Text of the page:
Roxanne Swentzell (Kah'p'oo Owinge (Santa Clara Pueblo), Native American, born 1962). <em>Making Babies for Indian Market</em>, 2004. Clay, pigment, 23 1/2 x 8 1/2 x 17 in. (59.7 x 21.6 x 43.2 cm). Brooklyn Museum, Gift in memory of Helen Thomas Kennedy, 2004.80. © artist or artist's estate (Photo: Brooklyn Museum, 2004.80_SL3.jpg)

Making Babies for Indian Market

Artist:Roxanne SwentzellSanta Clara

Medium: Clay, pigment

Geograhical Locations:

Dates:2004

Dimensions: 23 1/2 x 8 1/2 x 17 in. (59.7 x 21.6 x 43.2 cm)

Collections:

Museum Location: Arts of the Americas Galleries, 5th Floor

Exhibitions:

Accession Number: 2004.80

Image: 2004.80_SL3.jpg,

Catalogue Description:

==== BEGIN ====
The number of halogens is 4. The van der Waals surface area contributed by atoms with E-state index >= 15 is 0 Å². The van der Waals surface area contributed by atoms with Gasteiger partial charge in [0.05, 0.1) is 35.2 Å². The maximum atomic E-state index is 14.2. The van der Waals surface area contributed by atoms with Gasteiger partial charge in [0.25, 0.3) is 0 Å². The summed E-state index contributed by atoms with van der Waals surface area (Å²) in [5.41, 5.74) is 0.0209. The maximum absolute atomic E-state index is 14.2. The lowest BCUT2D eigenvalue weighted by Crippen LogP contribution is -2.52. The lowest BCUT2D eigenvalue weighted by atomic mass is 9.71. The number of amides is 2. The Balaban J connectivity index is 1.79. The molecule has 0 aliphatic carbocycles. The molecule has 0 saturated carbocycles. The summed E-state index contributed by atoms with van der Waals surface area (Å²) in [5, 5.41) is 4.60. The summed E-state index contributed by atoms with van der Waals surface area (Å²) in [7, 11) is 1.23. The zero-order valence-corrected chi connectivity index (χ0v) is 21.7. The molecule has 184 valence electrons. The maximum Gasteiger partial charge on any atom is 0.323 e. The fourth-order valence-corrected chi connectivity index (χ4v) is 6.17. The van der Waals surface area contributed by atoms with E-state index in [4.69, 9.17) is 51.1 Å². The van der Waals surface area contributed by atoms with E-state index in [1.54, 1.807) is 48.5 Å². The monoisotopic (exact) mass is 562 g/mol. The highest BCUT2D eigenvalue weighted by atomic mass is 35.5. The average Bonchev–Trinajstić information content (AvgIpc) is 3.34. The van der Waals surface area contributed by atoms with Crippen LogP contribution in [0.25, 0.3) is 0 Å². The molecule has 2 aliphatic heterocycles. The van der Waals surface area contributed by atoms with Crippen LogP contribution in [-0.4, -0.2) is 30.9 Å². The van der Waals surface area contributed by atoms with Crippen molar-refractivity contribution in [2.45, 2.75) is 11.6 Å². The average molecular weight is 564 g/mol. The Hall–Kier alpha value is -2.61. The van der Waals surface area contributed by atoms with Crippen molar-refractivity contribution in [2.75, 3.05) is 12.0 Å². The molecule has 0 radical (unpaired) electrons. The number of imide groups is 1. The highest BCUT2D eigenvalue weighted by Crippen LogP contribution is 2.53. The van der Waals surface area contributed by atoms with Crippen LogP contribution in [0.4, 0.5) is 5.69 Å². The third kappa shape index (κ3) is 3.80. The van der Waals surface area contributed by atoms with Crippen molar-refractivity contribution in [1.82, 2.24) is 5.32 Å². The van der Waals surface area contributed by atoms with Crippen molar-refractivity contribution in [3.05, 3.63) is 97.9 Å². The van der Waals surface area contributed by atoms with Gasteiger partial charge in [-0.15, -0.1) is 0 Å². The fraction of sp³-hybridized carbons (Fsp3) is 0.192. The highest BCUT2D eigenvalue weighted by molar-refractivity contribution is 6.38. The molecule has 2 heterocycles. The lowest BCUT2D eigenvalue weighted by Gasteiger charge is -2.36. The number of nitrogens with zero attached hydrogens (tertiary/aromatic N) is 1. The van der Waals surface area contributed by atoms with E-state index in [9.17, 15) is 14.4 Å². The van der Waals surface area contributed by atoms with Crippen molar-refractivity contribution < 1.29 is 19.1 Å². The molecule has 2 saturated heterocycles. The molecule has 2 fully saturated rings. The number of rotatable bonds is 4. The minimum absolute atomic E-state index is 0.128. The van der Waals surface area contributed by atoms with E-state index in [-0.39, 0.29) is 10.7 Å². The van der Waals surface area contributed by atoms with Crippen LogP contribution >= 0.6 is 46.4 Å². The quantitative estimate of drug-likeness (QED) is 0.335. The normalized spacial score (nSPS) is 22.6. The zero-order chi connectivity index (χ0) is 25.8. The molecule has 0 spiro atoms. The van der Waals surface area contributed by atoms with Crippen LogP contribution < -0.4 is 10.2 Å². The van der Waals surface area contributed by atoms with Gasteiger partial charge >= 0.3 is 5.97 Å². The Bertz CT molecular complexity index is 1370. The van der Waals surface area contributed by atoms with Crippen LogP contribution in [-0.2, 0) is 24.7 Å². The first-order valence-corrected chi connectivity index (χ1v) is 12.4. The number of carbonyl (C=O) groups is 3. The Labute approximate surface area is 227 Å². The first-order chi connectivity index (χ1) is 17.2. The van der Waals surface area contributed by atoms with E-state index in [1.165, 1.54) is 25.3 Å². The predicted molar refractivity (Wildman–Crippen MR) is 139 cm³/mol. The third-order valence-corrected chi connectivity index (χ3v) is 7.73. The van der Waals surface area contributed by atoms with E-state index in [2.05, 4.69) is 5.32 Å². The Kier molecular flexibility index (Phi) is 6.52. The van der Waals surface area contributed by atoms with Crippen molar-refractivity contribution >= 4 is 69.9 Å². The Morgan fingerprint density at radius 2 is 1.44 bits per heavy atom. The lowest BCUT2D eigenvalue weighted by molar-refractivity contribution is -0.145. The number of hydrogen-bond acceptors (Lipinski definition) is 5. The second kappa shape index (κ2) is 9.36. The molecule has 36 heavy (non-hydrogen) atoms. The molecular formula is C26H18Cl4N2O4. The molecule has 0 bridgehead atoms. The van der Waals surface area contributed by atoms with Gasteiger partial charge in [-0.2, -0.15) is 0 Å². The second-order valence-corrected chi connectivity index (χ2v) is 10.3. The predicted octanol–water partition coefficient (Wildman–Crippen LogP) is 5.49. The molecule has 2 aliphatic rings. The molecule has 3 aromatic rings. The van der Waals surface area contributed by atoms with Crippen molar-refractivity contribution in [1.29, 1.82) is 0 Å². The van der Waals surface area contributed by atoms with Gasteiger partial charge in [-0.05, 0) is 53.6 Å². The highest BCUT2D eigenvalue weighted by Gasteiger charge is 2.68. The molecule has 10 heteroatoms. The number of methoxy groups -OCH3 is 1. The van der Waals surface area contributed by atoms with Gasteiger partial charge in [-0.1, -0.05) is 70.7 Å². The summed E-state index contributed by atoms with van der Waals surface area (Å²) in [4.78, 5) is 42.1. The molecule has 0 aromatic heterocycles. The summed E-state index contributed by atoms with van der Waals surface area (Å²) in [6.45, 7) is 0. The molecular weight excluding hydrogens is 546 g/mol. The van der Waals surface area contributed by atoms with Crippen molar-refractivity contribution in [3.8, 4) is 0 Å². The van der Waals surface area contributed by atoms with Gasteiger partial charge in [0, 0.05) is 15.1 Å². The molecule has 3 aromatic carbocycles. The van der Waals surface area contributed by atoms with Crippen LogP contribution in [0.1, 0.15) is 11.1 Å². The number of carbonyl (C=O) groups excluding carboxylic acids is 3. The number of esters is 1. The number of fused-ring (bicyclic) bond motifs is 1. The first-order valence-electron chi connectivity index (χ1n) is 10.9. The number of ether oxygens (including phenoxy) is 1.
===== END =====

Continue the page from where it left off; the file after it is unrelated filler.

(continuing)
The sculpture is a contemporary version of the traditional storyteller figure with an ironic twist. It makes a dual statement on the production of traditional-style pottery for the Santa Fe Indian Market, for sale as well as on the Pueblo potter's desire to create something lasting for generations to come. A Pueblo woman sits with her legs and arms outstretched in front of her. The figure's face resembles Roxanne Swentzell, the artist responsible for the sculpture. Her eyes look up towards the Santa Clara black pot balanced on her head. Two babies emerge from the pot. One is shown half way out, the other with its head poking up. A third baby stands on the woman's shoulder and is reaching towards one of the babies coming from the pot. A fourth baby sits on the Pueblo woman's lap with an expression of deep contentment. Making babies and making pots are equated, perhaps to protest how indigenous people themselves and their traditions are often considered as if commodities, to be purchased by non-Native people at commercial Indian Markets throughout the Southwest. The entire piece is a tour-de-force of workmanship, a hand formed sculpture that merges two worlds, the time-honored and the modern. The entire surface of the work is highly polished and is in excellent condition.

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